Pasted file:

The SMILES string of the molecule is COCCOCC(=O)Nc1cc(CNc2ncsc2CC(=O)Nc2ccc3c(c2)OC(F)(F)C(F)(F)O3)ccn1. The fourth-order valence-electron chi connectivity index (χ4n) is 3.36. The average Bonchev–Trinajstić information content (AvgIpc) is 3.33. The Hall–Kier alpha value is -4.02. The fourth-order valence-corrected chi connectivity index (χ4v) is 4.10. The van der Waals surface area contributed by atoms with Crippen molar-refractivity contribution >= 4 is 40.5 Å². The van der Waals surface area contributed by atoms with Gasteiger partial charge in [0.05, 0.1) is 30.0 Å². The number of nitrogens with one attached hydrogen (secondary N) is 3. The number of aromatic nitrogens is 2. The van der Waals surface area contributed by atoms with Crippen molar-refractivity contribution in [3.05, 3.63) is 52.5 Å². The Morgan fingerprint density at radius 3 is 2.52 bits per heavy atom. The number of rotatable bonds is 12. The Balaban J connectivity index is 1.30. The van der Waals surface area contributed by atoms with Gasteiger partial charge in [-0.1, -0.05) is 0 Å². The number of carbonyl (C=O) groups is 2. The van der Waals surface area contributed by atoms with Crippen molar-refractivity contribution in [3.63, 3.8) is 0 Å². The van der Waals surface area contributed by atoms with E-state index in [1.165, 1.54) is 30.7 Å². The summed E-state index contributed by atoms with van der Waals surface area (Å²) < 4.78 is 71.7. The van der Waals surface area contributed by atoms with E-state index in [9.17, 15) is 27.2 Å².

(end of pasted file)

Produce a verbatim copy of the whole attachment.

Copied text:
The SMILES string of the molecule is COCCOCC(=O)Nc1cc(CNc2ncsc2CC(=O)Nc2ccc3c(c2)OC(F)(F)C(F)(F)O3)ccn1. The fourth-order valence-electron chi connectivity index (χ4n) is 3.36. The average Bonchev–Trinajstić information content (AvgIpc) is 3.33. The Hall–Kier alpha value is -4.02. The fourth-order valence-corrected chi connectivity index (χ4v) is 4.10. The van der Waals surface area contributed by atoms with Crippen molar-refractivity contribution >= 4 is 40.5 Å². The van der Waals surface area contributed by atoms with Gasteiger partial charge in [0.05, 0.1) is 30.0 Å². The number of nitrogens with one attached hydrogen (secondary N) is 3. The number of aromatic nitrogens is 2. The van der Waals surface area contributed by atoms with Crippen molar-refractivity contribution in [3.05, 3.63) is 52.5 Å². The Morgan fingerprint density at radius 3 is 2.52 bits per heavy atom. The number of rotatable bonds is 12. The Balaban J connectivity index is 1.30. The van der Waals surface area contributed by atoms with Gasteiger partial charge in [-0.1, -0.05) is 0 Å². The number of carbonyl (C=O) groups is 2. The van der Waals surface area contributed by atoms with Crippen molar-refractivity contribution in [3.63, 3.8) is 0 Å². The van der Waals surface area contributed by atoms with E-state index in [1.165, 1.54) is 30.7 Å². The summed E-state index contributed by atoms with van der Waals surface area (Å²) < 4.78 is 71.7. The van der Waals surface area contributed by atoms with E-state index in [9.17, 15) is 27.2 Å².